2. Sustainability shifts from being a “sacrifice” to “adding value”

“To act sustainably doesn’t necessarily have to equal sacrifice, it should be more about setting new priorities.” Theses are the words of Ben Förtsch, the owner of Creativhotel Luise, an independent, family-run hotel in Erlangen, Bavaria.

Creativhotel Luise produces 88% less waste and 47% less end use energy than a similar, standard hotel, says Förstch.  The hotel also offers beer massages with help from the local Steinbach brewery.

A positive story about building a more sustainable world is a more engaging story.  The hotel industry is now going beyond the ‘why we need to be’ and into the ‘how to be’ sustainable, and how to take their guests with them.


3. “Returns are dialling back from opportunistic to value add”

“While there has been a wall of capital amassed in private-equity quarters to seek opportunity in distress, returns are dialling back from opportunistic to value add.

“This has been driven by both competition for product and presence of core-plus capital that, with the appropriate structures, is getting increasingly comfortable with the sector,” says Kenneth Hatton, who joined CBRE this June from Belmond, part of LVMH, where he was executive vice president – global development & general counsel.

Hotels - Kenneth Hatton

Kenneth Hatton, head of EMEA hotels, CBRE: “Core-pus capital is getting increasingly comfortable with the [hotel]sector.”

4. A record year for new hotel openings – 2021 and 2022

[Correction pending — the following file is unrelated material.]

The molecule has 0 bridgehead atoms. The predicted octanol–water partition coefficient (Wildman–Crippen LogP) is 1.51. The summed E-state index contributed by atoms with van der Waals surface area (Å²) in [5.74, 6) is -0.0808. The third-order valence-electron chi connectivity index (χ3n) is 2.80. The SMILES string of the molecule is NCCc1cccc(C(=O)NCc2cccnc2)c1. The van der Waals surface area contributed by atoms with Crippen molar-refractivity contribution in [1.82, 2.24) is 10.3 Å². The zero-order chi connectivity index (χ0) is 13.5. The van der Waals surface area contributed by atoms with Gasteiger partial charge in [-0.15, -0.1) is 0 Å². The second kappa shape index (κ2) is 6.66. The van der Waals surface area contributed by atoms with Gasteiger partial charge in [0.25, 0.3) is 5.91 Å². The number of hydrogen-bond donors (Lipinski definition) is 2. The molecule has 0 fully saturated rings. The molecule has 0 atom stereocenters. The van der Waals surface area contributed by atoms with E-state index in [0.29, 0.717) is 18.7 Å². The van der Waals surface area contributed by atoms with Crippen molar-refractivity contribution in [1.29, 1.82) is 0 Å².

Over 100,000 new hotel rooms are due to open across Europe in 2021 – a record that is set to be matched in 2022, says STR. Much of this year’s growth is due to delays, says STR. However, STR adds that cancellations of planned projects have been “limited” to date “despite the significant disruption in performance”.


Source: STR

5. Luxury hotels increase their share of the pipeline

As we head towards 2025, luxury hotel chains account for a gradual increase in their proportion of the development pipeline, writes STR. Luxury hotels also tend to be more about diversifying income to offer a broad range of amenities – and not just those confined to within the hotel walls. Another trend continuing to emerge.

Hotels - STR

Source: STR

6. UK & Germany top the charts for developers and investors

The UK and Germany, followed by Spain have the highest number of new rooms in the pipeline. On a city basis, London tops the chart (with 34,219 new rooms), followed by Dublin (14,712) and Hamburg (8,437), says STR.

Hotels - STR

Source: STR

When looking at investor demand, the UK and Germany also top the list, followed by the Iberian Peninsula, and then France, according to several market updates from leading real estate services firms.


7. Resort hotels and branded apartments find flavour

With the rise of leisure travel, resort hotels have been in the focus. The Winner of the Best Futura Project MIPIM Awards 2021, Svart Hotel, is set to open in late 2023 in Norway’s Arctic Circle.